Jump to content

Sued by Collection Agency/Fraudulent Service/SOL

Recommended Posts


I am a California resident:

On March 19th I received notice in the mail of a "request for entry of default/court judgment".

This was the first time I found out I was being sued by Resurgent financial for a debt they bought from Citibank South Dakota NA. They are asking for $9,4xx. I have no idea how they arrived at this number.

On March 25th, I went to the Alameda County Superior Court and obtained the documents on my case: it showed them filed on November 6th, and also contained a "proof of service" claiming to have personally served me which is fraudulent. The clerk stated that "nothing had been filed yet" which I did not really understand as the court papers show filing date of November 17th? I guess she meant no judgment has been entered.

On March 26th, I made an appointment to file a "motion to quash service" in Dept. 31, as that is the best I could figure out what to do at the time. I also consulted an attorney though the Alameda County Bar Association, who suggested bankruptcy.

I have investigated Ca bankruptcy and credit card law to the best of my ability, and as far as I can tell, bankruptcy is a bad idea for me (too many assets). I have requested another attorney consult with someone who is not interested in bankruptcy only (I get the feeling this is an easy dollar for the attorney?)

The debt in question is now more that four years old, and outside the statute of limitations. In the filing I find the following:

"Defendants, and each of them, have breached the terms of the agreement by failing to make the payments as agreed since on or about March 16th 2005",

Also "No part of said sum has been paid although demand therefore has been made and there is now due, owing and unpaid from said Defendants, and to each of them, to Plaintiff the sum of 9,4xx together with interest theron at the rate of 10% per annum from June 23, 2005."

  • My questions: can I use the SOL defense?
    If not can I negotiate in court?
    If they get a judgment against me what mechanisms can they use to collect?
    Should I be filing the motion to squash service, so that I can respond?
    The suit contains only a generic contract, nothing with my signature, should I request the original from the credit card company?
    Should I request a copy of my payment history from the credit card company?

Any advice would be appreciated.

Thank You.


Link to comment
Share on other sites

I would say so, if that is the process in your courts. I would say you need to attack service with more than "I never got it". If the return of service says they served you at your house, you should get statements from anyone that lives there to the fact that nothing was ever delivered, etc.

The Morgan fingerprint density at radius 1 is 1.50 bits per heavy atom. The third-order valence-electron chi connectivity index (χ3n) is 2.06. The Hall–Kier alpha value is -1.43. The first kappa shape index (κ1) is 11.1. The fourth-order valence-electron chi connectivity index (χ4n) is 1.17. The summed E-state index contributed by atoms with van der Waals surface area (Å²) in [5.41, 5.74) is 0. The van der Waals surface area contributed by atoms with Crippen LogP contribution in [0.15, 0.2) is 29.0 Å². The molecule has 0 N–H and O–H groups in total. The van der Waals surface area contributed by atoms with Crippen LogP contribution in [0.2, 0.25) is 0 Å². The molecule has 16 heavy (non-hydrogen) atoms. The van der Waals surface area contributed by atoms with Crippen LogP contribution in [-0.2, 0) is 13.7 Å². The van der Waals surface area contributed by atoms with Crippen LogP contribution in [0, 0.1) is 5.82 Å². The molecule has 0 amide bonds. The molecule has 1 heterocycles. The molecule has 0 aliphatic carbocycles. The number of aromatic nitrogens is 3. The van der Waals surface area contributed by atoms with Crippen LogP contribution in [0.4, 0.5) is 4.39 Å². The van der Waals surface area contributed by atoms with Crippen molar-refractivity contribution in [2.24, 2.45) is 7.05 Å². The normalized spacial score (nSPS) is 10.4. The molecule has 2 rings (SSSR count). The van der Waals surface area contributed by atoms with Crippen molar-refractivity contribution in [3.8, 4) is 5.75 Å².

Link to comment
Share on other sites

If you only found out about a lawsuit after they had gotten a default judgment, you would move to have the judgment vacated on the grounds that you were not properly served.

That's basically the position you're in, except you've found out about it a little earlier, because somehow the request for entry of default found its way to you. I believe you are taking the correct action to challenge it now, before they get the default judgment. I just don't know if "motion to quash service" is right; I'm not an expert in legal terms. But in layman's terms, you want to make the court aware that you were not served properly. Put together the evidence to prove they didn't serve you. Then you will be entitled to file an Answer and defend yourself against the suit.

Are you aware you can access all your case documents on the Alameda County Court website? It makes life a lot easier.

If they have falsified service of the lawsuit, you may be able to counterclaim and get damages. Try consulting a lawyer from www.naca.net. They can tell you if you have a case.

To your list of questions:

- If they filed before the 4 year SOL expired, they got in on time and that defense is not available to you.

- Rather than "negotiate" in court, you want to make them produce the contract you signed, proof they own the debt, and an accounting of the amount they are claiming. IF they produce the documentation, it's time to negotiote a settlement you can afford.

- As I said, I don't know if "motion to quash service" is right (ask that lawyer) but yes, you want to get into the process, and get the right to file an answer in which you deny their claims and state your affirmative defenses.

- Requesting documentation comes later, during the Discovery process. And you will demand that the plaintiff (Resurgent) produce it. The original creditor will not help you even if you ask, and you shouldn't ask.

Good luck.


Link to comment
Share on other sites

This topic is now closed to further replies.

  • Create New...

Important Information

We have placed cookies on your device to help make this website better. You can adjust your cookie settings, otherwise we'll assume you're okay to continue.. For more information, please see our Privacy Policy and Terms of Use.